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Summary:

Connected things are everywhere at this year’s CES. There’s a problem though: Consumers aren’t likely to buy them unless they connect to the wireless networks that are already in our homes.

More than 9 in 10 consumers surveyed are likely to add smart products to their home or lifestyle with one key stipulation: They have to work on the existing in-home Wi-Fi network. The data comes from the Wi-Fi Alliance, which released the results on Tuesday at CES from a sample of 1,000 smartphone and tablet users.

Here’s the money quote along with a graphic of the survey highlights:

“Ninety-one percent of consumers are more likely to purchase smart products if they are able to synchronize everything with their existing Wi-Fi network. More than half of respondents already have Wi-Fi enabled household items such as appliances, thermostats or lighting systems.”

Wi-Fi_Connect_your_life

Obviously, the Wi-Fi Alliance has a very vested interest in seeing Wi-Fi continue to be a ubiquitous network in homes, stores and other venues. Yet the results don’t surprise me as we’ve been discussing this very topic on our Internet of Things podcast.

Recently, my colleague Stacey Higginbotham and I even went so far to say that 2014 is the “make it or break it year” for smart devices that use alternative connection methods such as Z-Wave and Zigbee. The Wi-Fi Alliance survey results illustrate why: Consumers are looking for simplicity from technology and don’t want to add new or perceived complexity in the form of alternatives to Wi-Fi.

As someone who has one of those alternatives in place — my smarthome gadgets use Insteon for connectivity — I realize that Wi-Fi has its limitations. There are reasons for the Zigbees, Z-Waves and Insteons of the world to exist, such as mesh networking capabilities between devices. However, they all face an uphill battle because consumers know and understand Wi-Fi. For many, it’s the only in-home connection they know.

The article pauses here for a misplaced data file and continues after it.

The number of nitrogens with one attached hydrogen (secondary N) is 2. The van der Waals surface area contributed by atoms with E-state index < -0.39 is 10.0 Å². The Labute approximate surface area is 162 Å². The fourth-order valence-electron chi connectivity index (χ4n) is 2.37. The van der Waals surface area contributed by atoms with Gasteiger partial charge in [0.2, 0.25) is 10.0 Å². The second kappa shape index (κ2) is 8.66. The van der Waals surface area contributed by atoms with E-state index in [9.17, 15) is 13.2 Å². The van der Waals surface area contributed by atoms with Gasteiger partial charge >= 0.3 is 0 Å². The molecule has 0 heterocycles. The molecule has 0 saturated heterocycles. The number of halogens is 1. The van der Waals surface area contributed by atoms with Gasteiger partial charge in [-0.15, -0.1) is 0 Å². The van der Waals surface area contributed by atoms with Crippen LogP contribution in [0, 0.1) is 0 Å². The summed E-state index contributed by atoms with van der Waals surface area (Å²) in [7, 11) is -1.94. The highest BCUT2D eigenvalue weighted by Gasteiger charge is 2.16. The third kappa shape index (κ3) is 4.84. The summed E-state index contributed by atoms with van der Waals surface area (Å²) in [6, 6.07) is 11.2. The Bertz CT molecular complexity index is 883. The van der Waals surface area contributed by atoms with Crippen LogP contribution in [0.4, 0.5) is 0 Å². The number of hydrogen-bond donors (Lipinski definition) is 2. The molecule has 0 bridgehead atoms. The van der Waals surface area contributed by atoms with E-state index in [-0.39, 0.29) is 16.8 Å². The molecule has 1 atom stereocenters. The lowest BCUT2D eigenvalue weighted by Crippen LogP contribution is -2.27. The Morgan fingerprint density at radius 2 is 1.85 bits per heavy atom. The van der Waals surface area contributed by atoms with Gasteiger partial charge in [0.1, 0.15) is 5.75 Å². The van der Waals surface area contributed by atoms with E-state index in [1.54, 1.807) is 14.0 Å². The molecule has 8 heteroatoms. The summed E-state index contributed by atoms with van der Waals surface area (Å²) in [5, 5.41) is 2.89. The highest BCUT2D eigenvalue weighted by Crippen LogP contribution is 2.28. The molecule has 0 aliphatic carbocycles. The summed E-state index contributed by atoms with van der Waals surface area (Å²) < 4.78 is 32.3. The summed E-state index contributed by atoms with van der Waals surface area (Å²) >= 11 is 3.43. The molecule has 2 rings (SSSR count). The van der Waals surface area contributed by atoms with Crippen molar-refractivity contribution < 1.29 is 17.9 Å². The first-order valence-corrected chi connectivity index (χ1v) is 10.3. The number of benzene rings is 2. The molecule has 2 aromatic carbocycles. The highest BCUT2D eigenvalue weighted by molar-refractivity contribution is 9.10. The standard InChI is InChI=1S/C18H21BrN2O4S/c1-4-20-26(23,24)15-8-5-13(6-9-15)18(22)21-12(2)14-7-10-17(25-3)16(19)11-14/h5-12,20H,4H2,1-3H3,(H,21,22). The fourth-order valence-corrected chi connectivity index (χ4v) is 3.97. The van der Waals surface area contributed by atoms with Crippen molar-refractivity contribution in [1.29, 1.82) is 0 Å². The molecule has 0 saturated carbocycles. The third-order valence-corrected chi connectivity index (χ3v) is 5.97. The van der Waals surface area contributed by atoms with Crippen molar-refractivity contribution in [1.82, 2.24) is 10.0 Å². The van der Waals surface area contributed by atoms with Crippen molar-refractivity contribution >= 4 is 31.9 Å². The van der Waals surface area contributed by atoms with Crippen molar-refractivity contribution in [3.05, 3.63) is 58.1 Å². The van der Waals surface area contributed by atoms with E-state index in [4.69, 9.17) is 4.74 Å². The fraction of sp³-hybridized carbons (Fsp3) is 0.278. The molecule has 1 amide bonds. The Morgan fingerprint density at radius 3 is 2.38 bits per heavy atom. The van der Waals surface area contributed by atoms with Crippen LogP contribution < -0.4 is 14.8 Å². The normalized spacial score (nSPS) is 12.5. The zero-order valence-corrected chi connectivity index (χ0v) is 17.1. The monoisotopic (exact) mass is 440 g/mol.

1. Kevin, I also have an Insteon setup and am quite happy with it. One big reason I favor it over other technologies is that it doesn’t require any centralized control or infrastructure to work. I could sell my house tomorrow, and all of the Insteon devices would work with much of their intelligence in tact for the new homeowner with zero configuration.

    They can go deep by using a Hub to get smartphone and deeper triggers and timers or just set them up and

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  2. Couldn’t agree more. Apple built WiFi into everything with easy-to-use configuration but it took forever on the Windows side (required either external or internal hardware) and was complicated to set up. It’s really only been a few years where WiFi just is.

    One of the connected devices companies (SmartThings) started here in the metro Mpls./St.Paul area and my first thought was – it won’t fly unless it wifi – at least in any mass way.

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  3. Michael Lamoureux Saturday, January 11, 2014

    What happens when the average consumer realizes that they have one app for their thermostat, one for their lock, and another for their refrigerator?

    Wi-fi doesn’t mean the smart device doesn’t support open API’s or protocols, but it seems to be the trend. Without Insteon, Zigbee, and Z-wave, one cannot have these devices speak to each other without SDKs and point to point, custom programmed integration code.

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  4. Latest smartphone and tablet devices are making WiFi thing happen so quickly. To have better access over such devices WiFi connection is enormous and almost every smartphone and tablet users are making their home WiFi ready. In fact I’ve finished all preparation to setup my home WiFi network completely.

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